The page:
The OSBN strongly encourages all individuals with an arrest, conviction, or discipline history to be fully prepared with information regarding their background prior to making application to the Board. Otherwise, your request for a license will experience a delay. Enclosing all of your supporting documentation will also assist in expediting the process and review.
If my application is denied, can I appeal that decision?
Yes. You have the right to appeal the license denial and have an administrative hearing under the provisions of Oregon administrative laws. You must submit the appeal in writing to the Board office within 60 days from the service of the notice of denial. If you do not submit an appeal in writing to the Board, you will automatically waive your right to a hearing, and your application will be deemed denied.
Is there any specific conviction that will automatically disqualify an applicant from receiving a license?
According to Oregon Administrative Rule 851-045-0080, the Board will issue a Notice to Deny Licensure to an applicant for initial licensure or re-licensure to persons who have been convicted as an adult, or found responsible for except for mental illness, or adjudicated as a juvenile for the following crimes as set forth in Oregon law or comparable law in other jurisdictions:
- Aggravated Murder, as in ORS 163.095 and 115;
- First Degree Manslaughter, as in ORS 163.118;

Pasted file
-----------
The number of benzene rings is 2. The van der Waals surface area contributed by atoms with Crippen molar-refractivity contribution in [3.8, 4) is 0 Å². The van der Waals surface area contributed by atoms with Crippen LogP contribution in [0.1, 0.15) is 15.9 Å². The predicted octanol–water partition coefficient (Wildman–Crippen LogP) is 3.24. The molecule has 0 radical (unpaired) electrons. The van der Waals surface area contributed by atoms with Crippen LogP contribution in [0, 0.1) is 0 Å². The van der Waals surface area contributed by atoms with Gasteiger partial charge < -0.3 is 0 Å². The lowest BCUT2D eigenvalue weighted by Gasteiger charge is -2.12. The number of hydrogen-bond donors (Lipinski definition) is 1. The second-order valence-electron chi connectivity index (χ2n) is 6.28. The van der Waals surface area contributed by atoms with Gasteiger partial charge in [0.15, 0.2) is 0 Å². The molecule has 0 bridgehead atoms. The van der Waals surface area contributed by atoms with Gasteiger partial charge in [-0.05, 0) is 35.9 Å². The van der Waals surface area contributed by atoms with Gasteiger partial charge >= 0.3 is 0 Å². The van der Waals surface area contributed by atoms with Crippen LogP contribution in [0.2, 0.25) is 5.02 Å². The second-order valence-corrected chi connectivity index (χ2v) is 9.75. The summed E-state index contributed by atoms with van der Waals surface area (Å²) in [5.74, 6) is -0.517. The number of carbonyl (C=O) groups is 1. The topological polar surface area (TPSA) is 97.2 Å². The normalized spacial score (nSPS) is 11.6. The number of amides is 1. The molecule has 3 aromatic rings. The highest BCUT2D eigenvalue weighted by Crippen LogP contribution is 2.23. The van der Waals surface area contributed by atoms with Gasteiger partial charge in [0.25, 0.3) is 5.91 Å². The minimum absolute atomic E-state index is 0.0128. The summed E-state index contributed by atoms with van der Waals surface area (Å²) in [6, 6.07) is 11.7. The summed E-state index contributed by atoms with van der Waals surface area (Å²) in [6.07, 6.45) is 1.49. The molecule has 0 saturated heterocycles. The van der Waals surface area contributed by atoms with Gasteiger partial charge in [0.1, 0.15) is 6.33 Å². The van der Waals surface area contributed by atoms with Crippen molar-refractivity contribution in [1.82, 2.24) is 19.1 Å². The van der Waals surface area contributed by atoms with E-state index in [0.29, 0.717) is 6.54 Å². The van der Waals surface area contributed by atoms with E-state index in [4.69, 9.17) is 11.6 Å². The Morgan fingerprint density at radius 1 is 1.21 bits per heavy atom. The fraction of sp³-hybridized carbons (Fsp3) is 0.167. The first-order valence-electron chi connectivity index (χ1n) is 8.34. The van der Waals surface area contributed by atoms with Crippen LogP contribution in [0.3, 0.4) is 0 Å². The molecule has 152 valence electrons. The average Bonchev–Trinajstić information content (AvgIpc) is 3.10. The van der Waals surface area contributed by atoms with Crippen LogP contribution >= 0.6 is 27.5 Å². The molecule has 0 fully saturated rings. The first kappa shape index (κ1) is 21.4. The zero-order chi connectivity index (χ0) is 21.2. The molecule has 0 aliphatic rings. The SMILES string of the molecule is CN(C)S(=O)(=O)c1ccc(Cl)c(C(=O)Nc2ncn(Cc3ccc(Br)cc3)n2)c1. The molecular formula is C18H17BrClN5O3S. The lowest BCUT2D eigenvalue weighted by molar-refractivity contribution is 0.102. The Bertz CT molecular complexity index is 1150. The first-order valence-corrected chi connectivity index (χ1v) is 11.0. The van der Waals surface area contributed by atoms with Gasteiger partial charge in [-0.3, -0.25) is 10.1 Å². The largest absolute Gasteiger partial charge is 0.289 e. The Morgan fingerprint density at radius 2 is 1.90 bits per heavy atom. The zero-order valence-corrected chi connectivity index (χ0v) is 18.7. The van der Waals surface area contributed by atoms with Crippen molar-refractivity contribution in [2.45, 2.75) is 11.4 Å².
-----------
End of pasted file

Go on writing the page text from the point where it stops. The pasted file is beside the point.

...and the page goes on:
- Second Degree Manslaughter, as in ORS 163.125;
- First Degree Assault, as in ORS 163.185;
- Second Degree Assault, as in ORS 163.175;
- First Degree Criminal Mistreatment, as in ORS 163.205;
- Second Degree Criminal Mistreatment, as in ORS 163.200;
- First Degree Kidnapping, as in ORS 163.235;
- First Degree Rape, as in ORS 163.375;
- Second Degree Rape, as in ORS 163.365;
- Third Degree Rape, as in ORS 163.355;
- First Degree Sodomy, as in ORS 163.405;
- Second Degree Sodomy, as in ORS 163.395;
- Third Degree Sodomy, as in ORS 163.385;
- First Degree Unlawful Sexual Penetration, as in ORS 163.411;
- Second Degree Unlawful Sexual Penetration, as in ORS 163.408;
- First Degree Sexual Abuse, as in ORS 163.427;
- Second Degree Sexual Abuse, as in ORS 163.425;
- Contributing to the Sexual Delinquency of a Minor, as in ORS 163.435;
- Sexual Misconduct, as in ORS 163.445;
- Child Abandonment, as in ORS 165.535;
The Board reviews all other criminal histories on a case-by-case basis to determine if an application will be approved or denied.